Curbs, clampdown and crisis have been depressing Kashmir since long now. Last summer’s political crackdown along with the springtime pandemic lockdown has only escalated troubled thoughts in the valley.
Text by Rabia Noor
Photos by Abid Bhat
A fidgety mental state reached a crescendo for Rabia Amin with the arrival of the virulent spring in Kashmir this year. Suddenly, the 27-year-old felt haunted by a sense of worthlessness, despair, and suicidal thoughts.
Confined to her home since last summer when Jammu and Kashmir lost its semiautonomous status, the soon-to-be bride had a tough time dealing with a year-long troubling routine of grim moments, family mood swings, distressing dispatches, uncertain income, and frequent fights in the family.
The trouble only grew after Kashmir entered into the pandemic lockdown in March 2020.
“Throughout this disconcerting period, there was this question constantly haunting you: What’s the way out of this situation,” Rabia, holding a master’s degree in Social Works, recounts her ordeal.
“At times,” she continues, what sounds like a disturbing monologue, “there was this feeling of getting wasted inside those four-walls of home. You wanted to read or watch movies to kill your time, but for how long? You felt like a captive for carrying that cursed identity of a Kashmiri. And this can be a very troubled feeling in times like these.”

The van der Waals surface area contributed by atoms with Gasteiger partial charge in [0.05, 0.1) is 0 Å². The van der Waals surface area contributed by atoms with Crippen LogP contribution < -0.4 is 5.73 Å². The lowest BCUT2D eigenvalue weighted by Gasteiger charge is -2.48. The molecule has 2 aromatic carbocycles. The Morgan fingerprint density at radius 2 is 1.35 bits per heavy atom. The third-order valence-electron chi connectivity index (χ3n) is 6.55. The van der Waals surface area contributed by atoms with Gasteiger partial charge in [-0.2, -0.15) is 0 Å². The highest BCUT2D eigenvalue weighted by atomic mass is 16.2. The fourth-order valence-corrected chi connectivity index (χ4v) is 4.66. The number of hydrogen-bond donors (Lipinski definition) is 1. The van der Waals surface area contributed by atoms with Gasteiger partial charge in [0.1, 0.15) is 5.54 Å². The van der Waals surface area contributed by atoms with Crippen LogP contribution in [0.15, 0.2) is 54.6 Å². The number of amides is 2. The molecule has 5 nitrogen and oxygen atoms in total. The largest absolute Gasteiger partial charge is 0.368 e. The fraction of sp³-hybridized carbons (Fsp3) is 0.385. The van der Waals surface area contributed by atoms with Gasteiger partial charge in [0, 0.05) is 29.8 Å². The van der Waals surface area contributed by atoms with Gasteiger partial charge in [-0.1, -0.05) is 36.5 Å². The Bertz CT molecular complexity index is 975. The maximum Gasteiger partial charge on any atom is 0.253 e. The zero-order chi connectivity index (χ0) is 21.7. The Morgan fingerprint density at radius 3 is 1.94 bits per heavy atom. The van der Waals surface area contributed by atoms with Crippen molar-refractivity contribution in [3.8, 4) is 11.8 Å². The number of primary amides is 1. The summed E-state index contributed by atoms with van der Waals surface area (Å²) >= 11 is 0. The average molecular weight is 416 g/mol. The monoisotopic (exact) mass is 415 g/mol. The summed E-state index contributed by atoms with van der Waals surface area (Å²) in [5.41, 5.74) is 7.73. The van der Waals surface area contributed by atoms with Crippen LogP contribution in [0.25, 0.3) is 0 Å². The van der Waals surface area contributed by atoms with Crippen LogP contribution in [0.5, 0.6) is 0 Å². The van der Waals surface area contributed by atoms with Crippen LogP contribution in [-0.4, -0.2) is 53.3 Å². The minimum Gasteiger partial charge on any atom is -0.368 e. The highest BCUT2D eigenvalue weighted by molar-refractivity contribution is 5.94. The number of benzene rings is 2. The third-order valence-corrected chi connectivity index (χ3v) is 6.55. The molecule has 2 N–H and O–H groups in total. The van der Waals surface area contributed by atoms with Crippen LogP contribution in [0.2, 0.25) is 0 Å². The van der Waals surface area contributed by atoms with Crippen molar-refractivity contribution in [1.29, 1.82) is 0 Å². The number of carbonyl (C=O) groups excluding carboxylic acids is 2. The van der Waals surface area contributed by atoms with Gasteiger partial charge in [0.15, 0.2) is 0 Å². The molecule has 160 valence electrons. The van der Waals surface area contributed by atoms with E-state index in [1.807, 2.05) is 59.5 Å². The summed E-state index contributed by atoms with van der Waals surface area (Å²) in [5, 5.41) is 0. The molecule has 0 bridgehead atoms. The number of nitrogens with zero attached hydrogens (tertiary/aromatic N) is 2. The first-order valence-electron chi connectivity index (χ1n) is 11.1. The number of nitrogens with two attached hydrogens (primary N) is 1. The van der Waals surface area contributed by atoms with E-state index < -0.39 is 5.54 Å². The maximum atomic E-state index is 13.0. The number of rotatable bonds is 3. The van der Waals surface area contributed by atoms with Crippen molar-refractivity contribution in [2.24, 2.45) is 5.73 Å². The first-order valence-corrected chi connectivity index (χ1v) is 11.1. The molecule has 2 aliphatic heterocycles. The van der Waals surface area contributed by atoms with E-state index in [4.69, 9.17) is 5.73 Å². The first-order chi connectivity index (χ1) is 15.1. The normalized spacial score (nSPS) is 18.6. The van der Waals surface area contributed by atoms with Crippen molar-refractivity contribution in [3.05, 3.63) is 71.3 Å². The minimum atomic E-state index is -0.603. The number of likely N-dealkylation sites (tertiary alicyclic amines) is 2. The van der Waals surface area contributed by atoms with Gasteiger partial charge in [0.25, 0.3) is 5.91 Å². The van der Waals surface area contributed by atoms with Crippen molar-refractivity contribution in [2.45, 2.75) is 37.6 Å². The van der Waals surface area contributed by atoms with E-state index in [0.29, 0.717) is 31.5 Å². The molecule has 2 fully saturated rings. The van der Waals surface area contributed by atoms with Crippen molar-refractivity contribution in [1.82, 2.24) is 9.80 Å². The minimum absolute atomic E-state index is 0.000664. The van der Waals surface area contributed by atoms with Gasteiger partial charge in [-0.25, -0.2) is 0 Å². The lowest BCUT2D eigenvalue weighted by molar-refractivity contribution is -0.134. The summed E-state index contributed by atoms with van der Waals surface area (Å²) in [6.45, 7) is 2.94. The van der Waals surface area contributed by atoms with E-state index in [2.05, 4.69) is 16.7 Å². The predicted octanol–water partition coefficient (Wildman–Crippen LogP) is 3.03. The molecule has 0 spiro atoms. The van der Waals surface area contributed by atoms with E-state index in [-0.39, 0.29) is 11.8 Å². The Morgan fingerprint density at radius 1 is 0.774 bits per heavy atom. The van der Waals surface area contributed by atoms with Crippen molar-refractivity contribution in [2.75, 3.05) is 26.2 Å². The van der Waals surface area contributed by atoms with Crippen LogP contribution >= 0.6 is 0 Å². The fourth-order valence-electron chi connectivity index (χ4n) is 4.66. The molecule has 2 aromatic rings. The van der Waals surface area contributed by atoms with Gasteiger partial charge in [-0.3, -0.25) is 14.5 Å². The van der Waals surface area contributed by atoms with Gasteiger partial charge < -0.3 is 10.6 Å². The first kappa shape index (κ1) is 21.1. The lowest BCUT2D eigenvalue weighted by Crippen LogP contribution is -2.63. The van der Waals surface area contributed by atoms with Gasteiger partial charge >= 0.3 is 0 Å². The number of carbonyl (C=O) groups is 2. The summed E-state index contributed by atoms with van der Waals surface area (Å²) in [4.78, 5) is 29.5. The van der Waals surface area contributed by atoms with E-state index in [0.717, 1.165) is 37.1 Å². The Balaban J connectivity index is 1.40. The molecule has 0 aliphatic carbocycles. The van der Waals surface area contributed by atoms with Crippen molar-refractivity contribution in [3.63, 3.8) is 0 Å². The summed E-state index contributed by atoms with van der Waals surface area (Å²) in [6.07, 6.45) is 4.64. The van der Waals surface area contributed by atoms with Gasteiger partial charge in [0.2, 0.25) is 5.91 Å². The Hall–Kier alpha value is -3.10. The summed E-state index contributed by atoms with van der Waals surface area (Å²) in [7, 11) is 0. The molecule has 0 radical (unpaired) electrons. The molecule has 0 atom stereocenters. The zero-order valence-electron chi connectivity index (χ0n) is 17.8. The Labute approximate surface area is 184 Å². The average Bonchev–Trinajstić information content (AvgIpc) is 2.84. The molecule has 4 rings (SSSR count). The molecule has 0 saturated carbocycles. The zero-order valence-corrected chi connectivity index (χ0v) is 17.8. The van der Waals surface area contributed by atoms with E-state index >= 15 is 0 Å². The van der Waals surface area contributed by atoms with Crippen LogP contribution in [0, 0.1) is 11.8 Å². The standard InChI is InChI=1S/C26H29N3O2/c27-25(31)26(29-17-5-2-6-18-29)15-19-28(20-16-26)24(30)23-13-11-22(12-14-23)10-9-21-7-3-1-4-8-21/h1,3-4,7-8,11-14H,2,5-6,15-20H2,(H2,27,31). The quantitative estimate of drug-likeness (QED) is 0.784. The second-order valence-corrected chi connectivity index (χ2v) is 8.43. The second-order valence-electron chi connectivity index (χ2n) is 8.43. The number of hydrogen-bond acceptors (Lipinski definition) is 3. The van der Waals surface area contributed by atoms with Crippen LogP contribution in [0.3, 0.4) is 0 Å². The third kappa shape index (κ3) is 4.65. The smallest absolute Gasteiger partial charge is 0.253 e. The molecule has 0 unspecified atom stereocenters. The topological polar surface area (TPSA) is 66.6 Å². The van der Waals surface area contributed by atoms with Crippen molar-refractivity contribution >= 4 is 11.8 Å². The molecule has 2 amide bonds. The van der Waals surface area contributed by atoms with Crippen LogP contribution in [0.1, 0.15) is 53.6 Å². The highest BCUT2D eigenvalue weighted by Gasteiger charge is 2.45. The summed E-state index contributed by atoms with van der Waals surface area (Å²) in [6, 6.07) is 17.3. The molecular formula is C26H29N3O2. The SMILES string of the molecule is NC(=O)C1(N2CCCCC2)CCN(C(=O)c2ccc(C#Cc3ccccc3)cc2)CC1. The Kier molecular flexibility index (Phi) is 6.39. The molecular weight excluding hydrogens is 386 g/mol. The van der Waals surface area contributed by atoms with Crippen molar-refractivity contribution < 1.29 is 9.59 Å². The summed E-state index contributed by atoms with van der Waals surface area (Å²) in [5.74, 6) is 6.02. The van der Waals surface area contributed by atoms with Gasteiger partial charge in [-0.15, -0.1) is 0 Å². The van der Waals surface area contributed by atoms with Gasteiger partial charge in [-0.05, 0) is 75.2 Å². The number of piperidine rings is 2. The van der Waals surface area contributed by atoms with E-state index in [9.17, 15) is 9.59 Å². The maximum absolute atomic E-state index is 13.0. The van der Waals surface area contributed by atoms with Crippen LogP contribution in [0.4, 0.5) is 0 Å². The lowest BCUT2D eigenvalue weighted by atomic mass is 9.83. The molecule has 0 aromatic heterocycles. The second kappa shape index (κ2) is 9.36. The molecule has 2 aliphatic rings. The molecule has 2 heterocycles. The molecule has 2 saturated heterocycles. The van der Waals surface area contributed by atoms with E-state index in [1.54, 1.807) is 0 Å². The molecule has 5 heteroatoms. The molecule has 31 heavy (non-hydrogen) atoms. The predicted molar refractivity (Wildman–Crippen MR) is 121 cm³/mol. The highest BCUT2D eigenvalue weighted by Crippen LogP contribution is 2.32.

It took four fortnights of rigorous clinical treatment to restore some sanity in Rabia’s fast derailing mindset. But sadly, she isn’t alone in the woeful vale to suffer the silent mental assault.
‘Therapist’ at Task
Her ability to attend, document and fix some women-related worries makes Nighat Shafi Pandit a therapist for many stressed souls of Kashmir.
Pandit has been dealing with Rabia-like cases since 2000 when she started Help Foundation — a non-governmental organisation dealing with women in distress.
“When we started to catering these cases, nobody was willing to accept that women suffer from depression or other psychological illness,” Pandit, Chairperson Help Foundation, says. “But I’m happy to see some change now.”